London (AFP) – New Crystal Palace manager Frank de Boer believes his disappointing spell as Inter Milan coach has prepared him ideally for the ultra competitive Premier League.
The 47-year-old Dutch footballing great — who was capped 112 times and won the 1995 Champions League with the outstanding Ajax side under Louis van Gaal — told ‘The Times’ he is proud to be crossing swords with the likes of Jose Mourinho and Pep Guardiola, both of whom he knew when he played for Barcelona.
“With the coaches here, you want to be here, and that’s why I’m very proud,” said de Boer, who was at the Catalan giants from 1999-2003.
“A friend of mine congratulated me, saying, ‘You can be very proud, you’re one of the 20 managers of the Premier League, the best league in the world, the most watched of the world.'”
De Boer — who along with twin brother Ronald were mainstays of a sublimely-talented Dutch national side in the 1990’s and early 2000’s — says he is looking forward to working with Palace chairman Steve Parish and his team as unlike the Chinese owners of Inter they know their football.
“They have a lot of punishment and reward in China. That’s the culture,” said de Boer.
“The owners wanted the players (locked) in the training ground for one week because they lost a game. They did —- and lost the next game.”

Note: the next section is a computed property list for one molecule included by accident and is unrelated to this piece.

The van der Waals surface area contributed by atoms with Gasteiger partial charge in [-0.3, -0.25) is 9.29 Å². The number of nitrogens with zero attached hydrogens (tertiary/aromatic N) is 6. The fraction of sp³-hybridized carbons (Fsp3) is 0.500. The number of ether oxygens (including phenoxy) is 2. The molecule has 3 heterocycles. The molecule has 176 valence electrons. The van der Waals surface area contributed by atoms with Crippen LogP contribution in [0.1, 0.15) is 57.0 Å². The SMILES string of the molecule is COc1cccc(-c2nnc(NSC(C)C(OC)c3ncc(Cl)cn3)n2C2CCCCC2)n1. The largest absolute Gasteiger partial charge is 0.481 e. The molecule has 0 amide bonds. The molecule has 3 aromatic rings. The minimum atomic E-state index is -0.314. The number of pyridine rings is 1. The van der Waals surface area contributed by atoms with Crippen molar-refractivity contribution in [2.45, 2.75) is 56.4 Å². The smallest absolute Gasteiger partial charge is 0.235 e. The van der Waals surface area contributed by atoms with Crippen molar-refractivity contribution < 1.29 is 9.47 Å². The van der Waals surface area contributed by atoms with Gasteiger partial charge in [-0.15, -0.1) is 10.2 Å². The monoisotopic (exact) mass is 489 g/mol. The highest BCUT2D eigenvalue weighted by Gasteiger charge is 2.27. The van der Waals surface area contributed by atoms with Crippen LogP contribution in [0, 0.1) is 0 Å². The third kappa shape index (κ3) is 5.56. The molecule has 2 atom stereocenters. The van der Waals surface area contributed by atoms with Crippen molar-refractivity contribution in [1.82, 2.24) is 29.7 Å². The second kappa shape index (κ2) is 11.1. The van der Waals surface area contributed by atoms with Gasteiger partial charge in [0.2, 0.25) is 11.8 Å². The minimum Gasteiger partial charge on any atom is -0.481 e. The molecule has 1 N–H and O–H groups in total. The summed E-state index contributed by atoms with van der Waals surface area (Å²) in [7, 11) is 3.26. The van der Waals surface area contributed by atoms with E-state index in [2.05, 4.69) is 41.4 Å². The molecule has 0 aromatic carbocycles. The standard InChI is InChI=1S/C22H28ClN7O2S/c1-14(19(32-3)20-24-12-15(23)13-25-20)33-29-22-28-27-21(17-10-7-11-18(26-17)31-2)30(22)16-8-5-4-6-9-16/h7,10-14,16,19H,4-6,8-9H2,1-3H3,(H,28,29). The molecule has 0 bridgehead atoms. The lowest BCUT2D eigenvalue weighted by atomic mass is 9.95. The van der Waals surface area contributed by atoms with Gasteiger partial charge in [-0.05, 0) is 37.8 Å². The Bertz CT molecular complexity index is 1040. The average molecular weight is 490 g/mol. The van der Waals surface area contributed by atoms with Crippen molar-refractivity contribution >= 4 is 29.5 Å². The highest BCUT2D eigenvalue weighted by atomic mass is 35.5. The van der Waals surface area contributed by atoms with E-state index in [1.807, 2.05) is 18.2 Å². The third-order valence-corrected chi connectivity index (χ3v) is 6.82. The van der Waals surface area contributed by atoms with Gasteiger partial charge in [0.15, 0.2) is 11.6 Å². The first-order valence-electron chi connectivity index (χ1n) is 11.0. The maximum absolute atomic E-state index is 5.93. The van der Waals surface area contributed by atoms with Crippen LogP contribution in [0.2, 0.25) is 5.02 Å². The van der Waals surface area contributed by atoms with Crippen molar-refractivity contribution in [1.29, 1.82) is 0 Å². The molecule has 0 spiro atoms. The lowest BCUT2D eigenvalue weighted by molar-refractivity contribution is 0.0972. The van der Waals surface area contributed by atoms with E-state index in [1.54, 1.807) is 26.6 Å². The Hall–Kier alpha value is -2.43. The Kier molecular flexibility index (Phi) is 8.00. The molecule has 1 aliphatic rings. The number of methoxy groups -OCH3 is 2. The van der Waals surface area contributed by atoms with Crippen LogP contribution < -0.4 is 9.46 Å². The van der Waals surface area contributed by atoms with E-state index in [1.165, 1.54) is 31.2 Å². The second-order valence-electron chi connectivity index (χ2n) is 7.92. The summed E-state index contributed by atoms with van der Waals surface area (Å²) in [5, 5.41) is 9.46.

However, de Boer — who suffered the heartbreak of losing on penalties in both the 1998 World Cup and Euro 2000 semi-finals — says the Inter experience made him better at his job.
“When you come to training grounds, you see words, messaging that ‘If You Didn’t Fail, You Didn’t Learn Anything’,” said de Boer, who with Ajax became the first coach in Dutch club history to guide a side to four successive league titles (2011-14).
“First you have to fail to be better. I did. It was a good experience. I came out as a better manager.”
– ‘Inventive, explorers’ –
De Boer, who like Ronald ended his playing career in Qatar, has been chosen to fill the vacuum left by Sam Allardyce, who stepped down after last season having accomplished his task of preserving Palace’s Premier League status.
He has been particularly taken by Ivory Coast international wing Wilfried Zaha but insists he is not going to overhaul immediately the ‘Eagles’ counter-attacking style with his more cerebral passing game.
“That kind of player (Zaha) is the one you come to visit the stadium for,” purred de Boer.
“He can make the difference. With the Robbens, Messis and Ronaldos, you have to get those players in their best position so they can show their qualities.
“We want to try that with Zaha because he can be decisive. He’s shown that already; he’s still young (24), can still improve.
“We’re not going to go suddenly totally the opposite (to counter-attacking) -— that’s suicide.
“We do it step by step. To play possession because it’s fun to have the ball has no purpose.”
De Boer says being Dutch there will be no problem to slipping into the new way of life and football style that is the Premier League.
“We (the Dutch) are inventive, we were explorers. We adapt well,” he said.